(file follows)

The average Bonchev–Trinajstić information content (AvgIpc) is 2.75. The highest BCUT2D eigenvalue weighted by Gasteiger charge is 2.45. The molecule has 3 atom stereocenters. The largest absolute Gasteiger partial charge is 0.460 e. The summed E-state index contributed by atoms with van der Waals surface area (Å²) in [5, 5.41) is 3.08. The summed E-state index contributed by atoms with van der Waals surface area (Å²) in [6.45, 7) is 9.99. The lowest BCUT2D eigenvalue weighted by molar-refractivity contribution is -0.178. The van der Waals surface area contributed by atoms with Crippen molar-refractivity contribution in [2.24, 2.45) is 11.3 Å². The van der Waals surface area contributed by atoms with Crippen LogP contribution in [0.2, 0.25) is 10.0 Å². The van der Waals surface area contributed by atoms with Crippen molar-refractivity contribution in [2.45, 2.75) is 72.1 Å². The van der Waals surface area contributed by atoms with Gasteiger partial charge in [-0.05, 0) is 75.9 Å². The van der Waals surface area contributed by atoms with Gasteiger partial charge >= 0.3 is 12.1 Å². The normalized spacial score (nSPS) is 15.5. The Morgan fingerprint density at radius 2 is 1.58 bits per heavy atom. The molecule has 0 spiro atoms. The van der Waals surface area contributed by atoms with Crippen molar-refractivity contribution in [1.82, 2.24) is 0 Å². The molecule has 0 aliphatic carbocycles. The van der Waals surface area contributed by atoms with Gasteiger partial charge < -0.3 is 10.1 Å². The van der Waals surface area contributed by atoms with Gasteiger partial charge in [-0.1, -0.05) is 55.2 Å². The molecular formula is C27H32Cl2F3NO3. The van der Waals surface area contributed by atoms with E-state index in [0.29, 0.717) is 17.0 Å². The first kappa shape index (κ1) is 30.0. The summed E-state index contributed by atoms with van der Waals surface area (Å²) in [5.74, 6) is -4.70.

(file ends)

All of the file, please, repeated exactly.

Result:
The average Bonchev–Trinajstić information content (AvgIpc) is 2.75. The highest BCUT2D eigenvalue weighted by Gasteiger charge is 2.45. The molecule has 3 atom stereocenters. The largest absolute Gasteiger partial charge is 0.460 e. The summed E-state index contributed by atoms with van der Waals surface area (Å²) in [5, 5.41) is 3.08. The summed E-state index contributed by atoms with van der Waals surface area (Å²) in [6.45, 7) is 9.99. The lowest BCUT2D eigenvalue weighted by molar-refractivity contribution is -0.178. The van der Waals surface area contributed by atoms with Crippen molar-refractivity contribution in [2.24, 2.45) is 11.3 Å². The van der Waals surface area contributed by atoms with Crippen LogP contribution in [0.2, 0.25) is 10.0 Å². The van der Waals surface area contributed by atoms with Crippen molar-refractivity contribution in [2.45, 2.75) is 72.1 Å². The van der Waals surface area contributed by atoms with Gasteiger partial charge in [-0.05, 0) is 75.9 Å². The van der Waals surface area contributed by atoms with Gasteiger partial charge >= 0.3 is 12.1 Å². The normalized spacial score (nSPS) is 15.5. The Morgan fingerprint density at radius 2 is 1.58 bits per heavy atom. The molecule has 0 spiro atoms. The van der Waals surface area contributed by atoms with Crippen molar-refractivity contribution in [1.82, 2.24) is 0 Å². The molecule has 0 aliphatic carbocycles. The van der Waals surface area contributed by atoms with Gasteiger partial charge < -0.3 is 10.1 Å². The van der Waals surface area contributed by atoms with Gasteiger partial charge in [-0.1, -0.05) is 55.2 Å². The molecular formula is C27H32Cl2F3NO3. The van der Waals surface area contributed by atoms with E-state index in [0.29, 0.717) is 17.0 Å². The first kappa shape index (κ1) is 30.0. The summed E-state index contributed by atoms with van der Waals surface area (Å²) in [5.74, 6) is -4.70.